MISSISSAUGA, Ontario (Reuters) - Canada's Prime Minister Justin Trudeau on Saturday denied he wanted his former justice minister to lie to the public amid a dispute they had over a 2019 corporate legal case, an accusation included in a book being released just days before the election.
Ex-minister Jody Wilson-Raybould resuscitated the so-called SNC-Lavalin scandal, which dogged the prime minister ahead of the 2019 election, when the Globe and Mail newspaper published an excerpt from her new book, to be released in full next week.
The excerpt describes meetings she had with Trudeau in early 2019 after the Globe had published a story saying the prime minister's office had pressured her to reverse a decision not to stop criminal proceedings against construction company SNC-Lavalin Group Inc by offering a deferred prosecution agreement.
She charges that in a tense conversation, the prime minister knew she had been pressured and instead wanted her to say publicly that she had not.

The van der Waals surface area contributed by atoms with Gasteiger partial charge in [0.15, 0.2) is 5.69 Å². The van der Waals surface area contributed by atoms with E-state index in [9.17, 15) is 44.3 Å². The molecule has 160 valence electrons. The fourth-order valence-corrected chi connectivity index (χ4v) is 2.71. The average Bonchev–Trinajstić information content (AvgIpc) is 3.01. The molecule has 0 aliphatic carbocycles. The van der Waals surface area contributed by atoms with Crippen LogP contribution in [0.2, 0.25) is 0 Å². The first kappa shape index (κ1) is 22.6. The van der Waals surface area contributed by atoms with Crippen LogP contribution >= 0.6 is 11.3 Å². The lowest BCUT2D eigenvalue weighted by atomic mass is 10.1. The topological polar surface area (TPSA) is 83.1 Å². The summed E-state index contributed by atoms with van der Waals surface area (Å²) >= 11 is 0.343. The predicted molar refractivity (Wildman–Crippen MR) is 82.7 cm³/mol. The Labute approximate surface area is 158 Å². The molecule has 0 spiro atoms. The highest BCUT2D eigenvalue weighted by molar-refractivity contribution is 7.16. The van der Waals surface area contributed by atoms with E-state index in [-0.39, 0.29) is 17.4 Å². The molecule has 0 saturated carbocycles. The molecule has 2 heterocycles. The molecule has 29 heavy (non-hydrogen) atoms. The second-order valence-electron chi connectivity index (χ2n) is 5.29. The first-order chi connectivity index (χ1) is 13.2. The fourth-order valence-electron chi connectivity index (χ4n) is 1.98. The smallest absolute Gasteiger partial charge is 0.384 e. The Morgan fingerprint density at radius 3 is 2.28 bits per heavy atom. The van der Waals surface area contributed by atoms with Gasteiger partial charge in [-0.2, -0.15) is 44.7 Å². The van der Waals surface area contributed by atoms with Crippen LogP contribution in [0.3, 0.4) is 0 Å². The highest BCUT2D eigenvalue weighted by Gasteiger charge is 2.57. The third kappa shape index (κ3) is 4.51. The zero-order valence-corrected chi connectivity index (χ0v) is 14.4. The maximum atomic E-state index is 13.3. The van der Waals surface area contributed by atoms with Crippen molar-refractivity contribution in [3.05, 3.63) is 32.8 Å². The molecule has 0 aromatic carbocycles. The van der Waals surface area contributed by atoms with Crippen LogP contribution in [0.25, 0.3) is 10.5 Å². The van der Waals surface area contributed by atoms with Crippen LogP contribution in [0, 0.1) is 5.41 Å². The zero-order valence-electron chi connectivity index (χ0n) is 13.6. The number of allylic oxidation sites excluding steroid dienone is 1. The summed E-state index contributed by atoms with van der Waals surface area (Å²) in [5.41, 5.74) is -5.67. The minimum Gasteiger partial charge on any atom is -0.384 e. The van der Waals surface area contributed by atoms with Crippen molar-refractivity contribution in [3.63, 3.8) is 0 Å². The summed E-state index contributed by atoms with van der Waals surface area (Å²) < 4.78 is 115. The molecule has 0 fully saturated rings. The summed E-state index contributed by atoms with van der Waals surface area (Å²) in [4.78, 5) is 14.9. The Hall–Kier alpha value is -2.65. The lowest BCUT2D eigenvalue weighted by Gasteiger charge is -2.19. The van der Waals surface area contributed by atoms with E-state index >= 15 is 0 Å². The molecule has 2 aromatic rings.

"I knew he wanted me to lie – to attest that what had occurred had not occurred," Wilson-Raybould writes.
Wilson-Raybould refused to overrule the prosecutor's decision to take the case to trial, and she resigned days after the meeting described in the excerpt. In August 2019, an independent watchdog said Trudeau had tried to influence her, breaching https://www.reuters.com/article/us-canada-politics-trudeau-idUSKCN1V41PK ethics rules.
"I did not want her to lie," Trudeau told reporters at a campaign stop in the Toronto area. "I would never do that."
The allegations come at a difficult moment for the 49-year-old Liberal leader, with just nine days to go before the vote that polls show is too close to call.
Trudeau has admitted he tried to persuade Wilson-Raybould to reconsider the prosecutor's decision to press ahead with a trial, saying he had been trying to defend jobs at the Quebec-based company.
A rolling Nanos Research poll of 1,200 voters conducted on Friday showed the Liberals leading 34.4% with the rival Conservatives at 30.1%, a shift from Thursday when the Conservatives were leading the Liberals by more than two percentage points.
The left-leaning New Democrats had 19% on Friday, about the same as a day earlier.
(Reporting by Steve Scherer; Editing by Daniel Wallis)